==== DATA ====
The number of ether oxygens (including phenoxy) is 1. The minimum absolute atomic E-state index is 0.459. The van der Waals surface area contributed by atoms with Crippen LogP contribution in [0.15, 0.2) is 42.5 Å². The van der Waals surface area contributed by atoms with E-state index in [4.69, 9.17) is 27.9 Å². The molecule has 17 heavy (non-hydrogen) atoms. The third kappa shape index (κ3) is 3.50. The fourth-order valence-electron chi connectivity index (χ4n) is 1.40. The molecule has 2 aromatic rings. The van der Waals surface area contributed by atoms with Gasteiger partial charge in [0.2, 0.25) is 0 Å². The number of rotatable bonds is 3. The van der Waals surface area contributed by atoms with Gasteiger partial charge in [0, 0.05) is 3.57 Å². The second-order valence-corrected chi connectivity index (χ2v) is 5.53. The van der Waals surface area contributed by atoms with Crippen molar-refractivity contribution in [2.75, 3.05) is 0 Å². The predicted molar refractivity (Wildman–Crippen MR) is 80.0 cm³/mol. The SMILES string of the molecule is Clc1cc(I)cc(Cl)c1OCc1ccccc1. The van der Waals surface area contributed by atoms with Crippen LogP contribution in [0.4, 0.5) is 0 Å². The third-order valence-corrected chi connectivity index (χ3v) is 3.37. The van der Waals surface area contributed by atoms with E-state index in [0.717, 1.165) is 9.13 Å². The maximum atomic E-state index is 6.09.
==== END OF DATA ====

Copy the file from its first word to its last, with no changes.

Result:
The number of ether oxygens (including phenoxy) is 1. The minimum absolute atomic E-state index is 0.459. The van der Waals surface area contributed by atoms with Crippen LogP contribution in [0.15, 0.2) is 42.5 Å². The van der Waals surface area contributed by atoms with E-state index in [4.69, 9.17) is 27.9 Å². The molecule has 17 heavy (non-hydrogen) atoms. The third kappa shape index (κ3) is 3.50. The fourth-order valence-electron chi connectivity index (χ4n) is 1.40. The molecule has 2 aromatic rings. The van der Waals surface area contributed by atoms with Gasteiger partial charge in [0.2, 0.25) is 0 Å². The number of rotatable bonds is 3. The van der Waals surface area contributed by atoms with Gasteiger partial charge in [0, 0.05) is 3.57 Å². The second-order valence-corrected chi connectivity index (χ2v) is 5.53. The van der Waals surface area contributed by atoms with Crippen molar-refractivity contribution in [2.75, 3.05) is 0 Å². The predicted molar refractivity (Wildman–Crippen MR) is 80.0 cm³/mol. The SMILES string of the molecule is Clc1cc(I)cc(Cl)c1OCc1ccccc1. The van der Waals surface area contributed by atoms with Crippen LogP contribution in [0.4, 0.5) is 0 Å². The third-order valence-corrected chi connectivity index (χ3v) is 3.37. The van der Waals surface area contributed by atoms with E-state index in [0.717, 1.165) is 9.13 Å². The maximum atomic E-state index is 6.09.